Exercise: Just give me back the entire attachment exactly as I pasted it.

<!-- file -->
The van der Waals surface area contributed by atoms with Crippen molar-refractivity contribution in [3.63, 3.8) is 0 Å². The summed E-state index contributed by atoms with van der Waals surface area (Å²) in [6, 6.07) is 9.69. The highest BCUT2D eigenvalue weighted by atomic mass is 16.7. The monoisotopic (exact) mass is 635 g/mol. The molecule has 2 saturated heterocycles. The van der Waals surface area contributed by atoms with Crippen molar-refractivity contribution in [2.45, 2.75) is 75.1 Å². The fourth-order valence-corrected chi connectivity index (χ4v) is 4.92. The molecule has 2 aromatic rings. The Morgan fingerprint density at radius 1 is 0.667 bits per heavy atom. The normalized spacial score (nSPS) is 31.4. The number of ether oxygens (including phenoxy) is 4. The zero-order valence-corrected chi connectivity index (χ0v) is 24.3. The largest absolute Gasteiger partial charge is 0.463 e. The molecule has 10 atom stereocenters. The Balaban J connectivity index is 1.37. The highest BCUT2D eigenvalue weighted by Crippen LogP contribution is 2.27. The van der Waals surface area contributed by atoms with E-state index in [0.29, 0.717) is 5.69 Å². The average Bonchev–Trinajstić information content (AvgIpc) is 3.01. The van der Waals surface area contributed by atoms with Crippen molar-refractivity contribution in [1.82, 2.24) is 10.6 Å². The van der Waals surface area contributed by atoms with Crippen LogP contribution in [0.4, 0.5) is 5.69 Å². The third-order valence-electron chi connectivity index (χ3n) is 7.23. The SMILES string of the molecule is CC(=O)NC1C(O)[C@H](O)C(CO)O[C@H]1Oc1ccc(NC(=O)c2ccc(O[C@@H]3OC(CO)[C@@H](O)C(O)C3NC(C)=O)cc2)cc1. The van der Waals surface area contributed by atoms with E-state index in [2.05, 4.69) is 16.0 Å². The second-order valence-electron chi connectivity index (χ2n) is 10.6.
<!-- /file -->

The van der Waals surface area contributed by atoms with Crippen molar-refractivity contribution in [3.63, 3.8) is 0 Å². The summed E-state index contributed by atoms with van der Waals surface area (Å²) in [6, 6.07) is 9.69. The highest BCUT2D eigenvalue weighted by atomic mass is 16.7. The monoisotopic (exact) mass is 635 g/mol. The molecule has 2 saturated heterocycles. The van der Waals surface area contributed by atoms with Crippen molar-refractivity contribution in [2.45, 2.75) is 75.1 Å². The fourth-order valence-corrected chi connectivity index (χ4v) is 4.92. The molecule has 2 aromatic rings. The Morgan fingerprint density at radius 1 is 0.667 bits per heavy atom. The normalized spacial score (nSPS) is 31.4. The number of ether oxygens (including phenoxy) is 4. The zero-order valence-corrected chi connectivity index (χ0v) is 24.3. The largest absolute Gasteiger partial charge is 0.463 e. The molecule has 10 atom stereocenters. The Balaban J connectivity index is 1.37. The highest BCUT2D eigenvalue weighted by Crippen LogP contribution is 2.27. The van der Waals surface area contributed by atoms with E-state index in [0.29, 0.717) is 5.69 Å². The average Bonchev–Trinajstić information content (AvgIpc) is 3.01. The van der Waals surface area contributed by atoms with Crippen molar-refractivity contribution in [1.82, 2.24) is 10.6 Å². The van der Waals surface area contributed by atoms with Crippen LogP contribution in [0.4, 0.5) is 5.69 Å². The third-order valence-electron chi connectivity index (χ3n) is 7.23. The SMILES string of the molecule is CC(=O)NC1C(O)[C@H](O)C(CO)O[C@H]1Oc1ccc(NC(=O)c2ccc(O[C@@H]3OC(CO)[C@@H](O)C(O)C3NC(C)=O)cc2)cc1. The van der Waals surface area contributed by atoms with E-state index in [2.05, 4.69) is 16.0 Å². The second-order valence-electron chi connectivity index (χ2n) is 10.6.